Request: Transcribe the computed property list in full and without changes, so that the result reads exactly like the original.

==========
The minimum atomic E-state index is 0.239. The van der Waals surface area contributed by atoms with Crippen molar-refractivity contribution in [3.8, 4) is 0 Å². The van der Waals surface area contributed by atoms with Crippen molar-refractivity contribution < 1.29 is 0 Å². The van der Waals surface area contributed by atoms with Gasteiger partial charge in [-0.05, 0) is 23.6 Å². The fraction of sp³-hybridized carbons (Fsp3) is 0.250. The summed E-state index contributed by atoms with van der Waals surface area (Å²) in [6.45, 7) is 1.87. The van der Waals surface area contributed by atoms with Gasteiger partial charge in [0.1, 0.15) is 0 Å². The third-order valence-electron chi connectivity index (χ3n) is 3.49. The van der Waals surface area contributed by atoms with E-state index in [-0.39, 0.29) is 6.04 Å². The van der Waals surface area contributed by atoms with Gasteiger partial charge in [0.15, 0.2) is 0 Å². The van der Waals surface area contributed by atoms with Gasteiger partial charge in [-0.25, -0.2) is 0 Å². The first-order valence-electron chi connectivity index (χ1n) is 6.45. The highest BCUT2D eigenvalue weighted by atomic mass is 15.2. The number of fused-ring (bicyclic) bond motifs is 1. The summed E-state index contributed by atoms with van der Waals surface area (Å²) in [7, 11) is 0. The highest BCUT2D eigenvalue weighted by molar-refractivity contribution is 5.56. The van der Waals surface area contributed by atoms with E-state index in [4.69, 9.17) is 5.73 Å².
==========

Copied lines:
The minimum atomic E-state index is 0.239. The van der Waals surface area contributed by atoms with Crippen molar-refractivity contribution in [3.8, 4) is 0 Å². The van der Waals surface area contributed by atoms with Crippen molar-refractivity contribution < 1.29 is 0 Å². The van der Waals surface area contributed by atoms with Gasteiger partial charge in [-0.05, 0) is 23.6 Å². The fraction of sp³-hybridized carbons (Fsp3) is 0.250. The summed E-state index contributed by atoms with van der Waals surface area (Å²) in [6.45, 7) is 1.87. The van der Waals surface area contributed by atoms with Gasteiger partial charge in [0.1, 0.15) is 0 Å². The third-order valence-electron chi connectivity index (χ3n) is 3.49. The van der Waals surface area contributed by atoms with E-state index in [-0.39, 0.29) is 6.04 Å². The van der Waals surface area contributed by atoms with Gasteiger partial charge in [0.15, 0.2) is 0 Å². The van der Waals surface area contributed by atoms with Gasteiger partial charge in [-0.25, -0.2) is 0 Å². The first-order valence-electron chi connectivity index (χ1n) is 6.45. The highest BCUT2D eigenvalue weighted by atomic mass is 15.2. The number of fused-ring (bicyclic) bond motifs is 1. The summed E-state index contributed by atoms with van der Waals surface area (Å²) in [7, 11) is 0. The highest BCUT2D eigenvalue weighted by molar-refractivity contribution is 5.56. The van der Waals surface area contributed by atoms with E-state index in [4.69, 9.17) is 5.73 Å².